The protein-bound polysaccharides or polysaccharopeptides produced by Coriolus versicolor are effective immunopotentiators, which are used to supplement the chemotherapy and radiotherapy of cancers and various infectious diseases. Antitumor activity of polysaccharopeptides has been documented. Several kinds of protein-bound polysaccharides have been shown to be produced by the white rot fungus, C. versicolor. Although some of these polymers are structurally distinct, they are not distinguishable in terms of their physiological activity. This review focuses on the physiologically active polysaccharopeptides of C. versicolor. In nature, C. versicolor occurs as a mushroom body, but the fungus can be grown as mycelial biomass in submerged culture in bioreactors. Mushrooms gathered in the wild, cultivated mushrooms, and the mycelial biomass of submerged culture are used to produce the polysaccharopeptides. Submerged cultures are typically carried out in batches lasting 5-7 days and at 25-27 degrees C. Hot water extraction of the biomass is used to recover the thermostable polysaccharopeptides that are concentrated, purified, and dried into a powder for medicinal use. In view of the documented physiological benefits of these compounds, extensive research is underway on the structure, composition, production methods, and use of new C. versicolor strains for producing the therapeutic biopolymers. Properties, physiological activity, recovery, and purification of the bioactive polysaccharopeptides are discussed.
Breakspear Hospital, Hemel Hempstead, Herts, United Kingdom. firstname.lastname@example.org
Cancer has been attributed to 3 causes: pollution, infection, and poor nutrition. Conventional treatments include surgery, chemotherapy, and radiotherapy. The author proposes that immunotherapy also be considered. Among other environmental influences, dietary deficiencies and carcinogenic viral infections must be investigated and treated wherever possible. It has been suggested that mushrooms, in particular, have a structure that is immunomodulatory because it resembles the proteoglycan structure in the human extracellular matrix, and both are metabolically active. Inasmuch as mitochondria have a bacterial origin, proteoglycans may have a mushroom origin. The author describes a study which shows that natural killer cells can double in number with 8 wk of treatment with Coriolus versicolor. Also described is an epidemiological survey of cancer deaths among Flammulina velutipes farmers in Japan, which found that the mushroom farmers had lower rates of cancer deaths than controls who were not involved in mushroom farming.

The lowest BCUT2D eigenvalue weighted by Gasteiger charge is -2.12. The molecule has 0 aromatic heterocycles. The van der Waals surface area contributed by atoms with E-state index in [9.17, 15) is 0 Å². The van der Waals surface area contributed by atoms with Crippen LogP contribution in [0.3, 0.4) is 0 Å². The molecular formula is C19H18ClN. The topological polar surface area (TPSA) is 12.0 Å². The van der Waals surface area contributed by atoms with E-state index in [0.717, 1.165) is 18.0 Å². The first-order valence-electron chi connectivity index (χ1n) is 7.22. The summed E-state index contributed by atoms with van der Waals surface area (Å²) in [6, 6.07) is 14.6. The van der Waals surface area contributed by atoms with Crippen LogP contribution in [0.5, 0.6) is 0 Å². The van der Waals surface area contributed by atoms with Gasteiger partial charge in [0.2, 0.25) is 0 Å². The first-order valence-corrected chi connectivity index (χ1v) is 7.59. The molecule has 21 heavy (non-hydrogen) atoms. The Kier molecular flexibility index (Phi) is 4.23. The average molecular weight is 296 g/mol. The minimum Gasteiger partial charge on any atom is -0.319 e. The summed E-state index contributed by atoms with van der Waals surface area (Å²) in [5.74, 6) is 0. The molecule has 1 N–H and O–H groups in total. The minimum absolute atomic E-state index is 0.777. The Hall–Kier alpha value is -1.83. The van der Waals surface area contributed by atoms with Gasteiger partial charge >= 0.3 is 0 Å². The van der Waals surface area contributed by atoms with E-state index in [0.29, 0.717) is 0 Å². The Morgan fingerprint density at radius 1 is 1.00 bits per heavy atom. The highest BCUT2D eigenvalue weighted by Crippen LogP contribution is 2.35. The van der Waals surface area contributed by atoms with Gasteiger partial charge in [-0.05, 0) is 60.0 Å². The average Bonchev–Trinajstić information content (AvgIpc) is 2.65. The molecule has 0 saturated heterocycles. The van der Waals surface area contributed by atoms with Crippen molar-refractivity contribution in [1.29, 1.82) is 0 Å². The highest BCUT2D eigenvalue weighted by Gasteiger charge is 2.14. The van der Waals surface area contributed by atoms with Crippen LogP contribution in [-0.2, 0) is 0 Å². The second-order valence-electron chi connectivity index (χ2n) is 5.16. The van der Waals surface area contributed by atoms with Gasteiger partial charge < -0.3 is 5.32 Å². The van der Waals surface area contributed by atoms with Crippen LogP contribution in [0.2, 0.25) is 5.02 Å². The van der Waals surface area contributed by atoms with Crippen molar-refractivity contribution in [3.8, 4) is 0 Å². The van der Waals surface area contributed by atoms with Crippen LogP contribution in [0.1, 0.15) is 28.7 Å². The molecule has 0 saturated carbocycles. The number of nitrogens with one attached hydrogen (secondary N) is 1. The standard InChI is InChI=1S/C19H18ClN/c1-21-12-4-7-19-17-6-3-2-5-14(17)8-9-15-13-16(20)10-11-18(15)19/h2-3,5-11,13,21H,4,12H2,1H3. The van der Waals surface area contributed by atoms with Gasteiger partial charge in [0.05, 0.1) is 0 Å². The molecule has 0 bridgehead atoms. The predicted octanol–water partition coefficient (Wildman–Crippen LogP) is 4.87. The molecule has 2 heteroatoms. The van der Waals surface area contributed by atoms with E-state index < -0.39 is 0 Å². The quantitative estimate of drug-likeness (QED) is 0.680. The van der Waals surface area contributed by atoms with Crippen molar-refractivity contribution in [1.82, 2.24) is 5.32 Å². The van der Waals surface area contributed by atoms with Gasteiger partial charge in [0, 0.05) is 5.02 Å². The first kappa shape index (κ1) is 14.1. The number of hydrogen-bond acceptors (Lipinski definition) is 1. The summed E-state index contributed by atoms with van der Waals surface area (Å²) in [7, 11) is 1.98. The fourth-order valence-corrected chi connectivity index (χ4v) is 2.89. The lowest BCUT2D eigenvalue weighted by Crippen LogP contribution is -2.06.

C.Y. Hoa, Clara B.S. Laua, C.F. Kima, K.N. Leungb, K.P. Fungb, T.F. Tsec, Helen H.L. Chanc, Moses S.S. Chowa
Being one of the commonly used Chinese medicinal herbs, Coriolus versicolor (CV), also named as Yunzhi, was known to possess both anti-tumor and immunopotentiating activities. The present study aimed to investigate the in vitro immunomodulatory effect of a standardized ethanol–water extract prepared from CV on the proliferation of murine splenic lymphocytes using the MTT assay, and the production of six T helper (Th)-related cytokines using the enzyme-linked immunosorbent assay (ELISA) technique. The results showed that the CV extract significantly augmented the proliferation of murine splenic lymphocytes in a time- and dose-dependent manner, maximally by 2.4-fold. Moreover, the production of two Th1-related cytokines, including interleukin (IL)-2 and IL-12, in culture supernatants from the CV extract-activated lymphocytes was prominently upregulated at 48 and 72 h. Positive correlations were found between the levels of these two cytokines and the MTT-based proliferative response. In contrast, the production of two other Th1-related cytokines, including interferon (IFN)-g and IL-18, was significantly augmented only at 24 h, but not at 48 and 72 h. On the other hand, the levels of two Th2-related cytokines such as IL-4 and IL-6 were undetectable in the culture supernatants of lymphocytes treated with the CVextract. The CVextract was suggested to be a lymphocyte mitogen by differentially enhancing the production of Th1-related cytokines.